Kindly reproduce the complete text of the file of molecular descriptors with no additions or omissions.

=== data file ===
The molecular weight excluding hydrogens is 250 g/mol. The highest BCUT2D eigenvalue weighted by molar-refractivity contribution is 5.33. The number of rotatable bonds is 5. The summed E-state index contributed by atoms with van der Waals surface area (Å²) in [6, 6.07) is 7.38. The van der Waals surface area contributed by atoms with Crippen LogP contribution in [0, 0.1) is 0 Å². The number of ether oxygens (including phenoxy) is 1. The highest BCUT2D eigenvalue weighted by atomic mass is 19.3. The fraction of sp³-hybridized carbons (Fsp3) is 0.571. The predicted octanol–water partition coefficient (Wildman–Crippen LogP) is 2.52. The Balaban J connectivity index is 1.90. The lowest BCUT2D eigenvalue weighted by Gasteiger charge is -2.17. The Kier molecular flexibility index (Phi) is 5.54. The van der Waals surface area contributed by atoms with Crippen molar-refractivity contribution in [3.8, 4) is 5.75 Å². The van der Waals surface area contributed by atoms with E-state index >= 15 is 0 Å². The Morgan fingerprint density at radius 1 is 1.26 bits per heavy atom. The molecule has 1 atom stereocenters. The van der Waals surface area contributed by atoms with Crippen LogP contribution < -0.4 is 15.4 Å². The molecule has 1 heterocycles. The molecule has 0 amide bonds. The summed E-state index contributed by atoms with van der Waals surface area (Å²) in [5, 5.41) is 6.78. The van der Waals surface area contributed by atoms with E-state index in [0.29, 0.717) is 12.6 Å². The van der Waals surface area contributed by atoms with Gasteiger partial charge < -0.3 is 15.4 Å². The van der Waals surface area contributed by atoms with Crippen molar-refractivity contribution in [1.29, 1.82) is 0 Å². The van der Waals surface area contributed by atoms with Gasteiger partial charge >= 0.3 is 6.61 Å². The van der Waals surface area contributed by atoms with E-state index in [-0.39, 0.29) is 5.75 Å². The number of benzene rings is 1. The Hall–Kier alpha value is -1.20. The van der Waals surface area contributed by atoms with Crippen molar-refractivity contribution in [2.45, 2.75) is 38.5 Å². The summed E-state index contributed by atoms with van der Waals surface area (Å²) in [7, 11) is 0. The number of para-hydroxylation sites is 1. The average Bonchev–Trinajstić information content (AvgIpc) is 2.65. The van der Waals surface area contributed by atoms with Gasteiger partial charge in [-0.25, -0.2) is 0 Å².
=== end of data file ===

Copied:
The molecular weight excluding hydrogens is 250 g/mol. The highest BCUT2D eigenvalue weighted by molar-refractivity contribution is 5.33. The number of rotatable bonds is 5. The summed E-state index contributed by atoms with van der Waals surface area (Å²) in [6, 6.07) is 7.38. The van der Waals surface area contributed by atoms with Crippen LogP contribution in [0, 0.1) is 0 Å². The number of ether oxygens (including phenoxy) is 1. The highest BCUT2D eigenvalue weighted by atomic mass is 19.3. The fraction of sp³-hybridized carbons (Fsp3) is 0.571. The predicted octanol–water partition coefficient (Wildman–Crippen LogP) is 2.52. The Balaban J connectivity index is 1.90. The lowest BCUT2D eigenvalue weighted by Gasteiger charge is -2.17. The Kier molecular flexibility index (Phi) is 5.54. The van der Waals surface area contributed by atoms with Crippen molar-refractivity contribution in [3.8, 4) is 5.75 Å². The van der Waals surface area contributed by atoms with E-state index >= 15 is 0 Å². The Morgan fingerprint density at radius 1 is 1.26 bits per heavy atom. The molecule has 1 atom stereocenters. The van der Waals surface area contributed by atoms with Crippen LogP contribution < -0.4 is 15.4 Å². The molecule has 1 heterocycles. The molecule has 0 amide bonds. The summed E-state index contributed by atoms with van der Waals surface area (Å²) in [5, 5.41) is 6.78. The van der Waals surface area contributed by atoms with E-state index in [0.29, 0.717) is 12.6 Å². The van der Waals surface area contributed by atoms with Gasteiger partial charge < -0.3 is 15.4 Å². The van der Waals surface area contributed by atoms with Crippen molar-refractivity contribution in [1.29, 1.82) is 0 Å². The van der Waals surface area contributed by atoms with Gasteiger partial charge >= 0.3 is 6.61 Å². The van der Waals surface area contributed by atoms with E-state index in [-0.39, 0.29) is 5.75 Å². The number of benzene rings is 1. The Hall–Kier alpha value is -1.20. The van der Waals surface area contributed by atoms with Crippen molar-refractivity contribution in [2.45, 2.75) is 38.5 Å². The summed E-state index contributed by atoms with van der Waals surface area (Å²) in [7, 11) is 0. The number of para-hydroxylation sites is 1. The average Bonchev–Trinajstić information content (AvgIpc) is 2.65. The van der Waals surface area contributed by atoms with Gasteiger partial charge in [-0.25, -0.2) is 0 Å².